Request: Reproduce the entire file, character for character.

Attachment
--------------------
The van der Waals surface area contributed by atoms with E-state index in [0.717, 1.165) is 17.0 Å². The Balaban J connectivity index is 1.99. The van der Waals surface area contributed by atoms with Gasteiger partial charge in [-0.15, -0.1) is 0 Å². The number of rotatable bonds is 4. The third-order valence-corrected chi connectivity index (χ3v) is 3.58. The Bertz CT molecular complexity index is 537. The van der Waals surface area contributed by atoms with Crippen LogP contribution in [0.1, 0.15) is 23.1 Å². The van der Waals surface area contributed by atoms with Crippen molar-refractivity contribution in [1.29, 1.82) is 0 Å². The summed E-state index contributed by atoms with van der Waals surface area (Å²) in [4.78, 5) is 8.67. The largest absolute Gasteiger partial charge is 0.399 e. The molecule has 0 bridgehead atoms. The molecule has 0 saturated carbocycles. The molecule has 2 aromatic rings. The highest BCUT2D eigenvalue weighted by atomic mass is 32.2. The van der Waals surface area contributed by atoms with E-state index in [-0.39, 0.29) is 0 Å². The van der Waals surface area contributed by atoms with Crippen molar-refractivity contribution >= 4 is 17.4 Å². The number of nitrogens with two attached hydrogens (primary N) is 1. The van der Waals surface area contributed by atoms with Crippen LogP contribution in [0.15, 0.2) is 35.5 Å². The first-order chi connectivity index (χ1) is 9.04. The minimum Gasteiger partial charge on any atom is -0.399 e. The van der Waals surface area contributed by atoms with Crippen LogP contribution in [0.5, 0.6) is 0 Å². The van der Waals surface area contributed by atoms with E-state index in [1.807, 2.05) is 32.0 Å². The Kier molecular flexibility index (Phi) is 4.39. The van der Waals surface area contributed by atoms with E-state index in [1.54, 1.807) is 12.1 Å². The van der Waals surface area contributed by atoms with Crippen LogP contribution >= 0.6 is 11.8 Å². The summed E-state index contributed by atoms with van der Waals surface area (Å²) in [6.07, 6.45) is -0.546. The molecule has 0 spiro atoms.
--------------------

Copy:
The van der Waals surface area contributed by atoms with E-state index in [0.717, 1.165) is 17.0 Å². The Balaban J connectivity index is 1.99. The van der Waals surface area contributed by atoms with Gasteiger partial charge in [-0.15, -0.1) is 0 Å². The number of rotatable bonds is 4. The third-order valence-corrected chi connectivity index (χ3v) is 3.58. The Bertz CT molecular complexity index is 537. The van der Waals surface area contributed by atoms with Crippen LogP contribution in [0.1, 0.15) is 23.1 Å². The van der Waals surface area contributed by atoms with Crippen molar-refractivity contribution in [1.29, 1.82) is 0 Å². The summed E-state index contributed by atoms with van der Waals surface area (Å²) in [4.78, 5) is 8.67. The largest absolute Gasteiger partial charge is 0.399 e. The molecule has 0 bridgehead atoms. The molecule has 0 saturated carbocycles. The molecule has 2 aromatic rings. The highest BCUT2D eigenvalue weighted by atomic mass is 32.2. The van der Waals surface area contributed by atoms with E-state index in [-0.39, 0.29) is 0 Å². The van der Waals surface area contributed by atoms with Crippen molar-refractivity contribution >= 4 is 17.4 Å². The number of nitrogens with two attached hydrogens (primary N) is 1. The van der Waals surface area contributed by atoms with Crippen LogP contribution in [0.15, 0.2) is 35.5 Å². The first-order chi connectivity index (χ1) is 9.04. The minimum Gasteiger partial charge on any atom is -0.399 e. The van der Waals surface area contributed by atoms with Crippen LogP contribution in [0.5, 0.6) is 0 Å². The van der Waals surface area contributed by atoms with E-state index in [1.807, 2.05) is 32.0 Å². The Kier molecular flexibility index (Phi) is 4.39. The van der Waals surface area contributed by atoms with E-state index in [1.54, 1.807) is 12.1 Å². The van der Waals surface area contributed by atoms with Crippen LogP contribution >= 0.6 is 11.8 Å². The summed E-state index contributed by atoms with van der Waals surface area (Å²) in [6.07, 6.45) is -0.546. The molecule has 0 spiro atoms.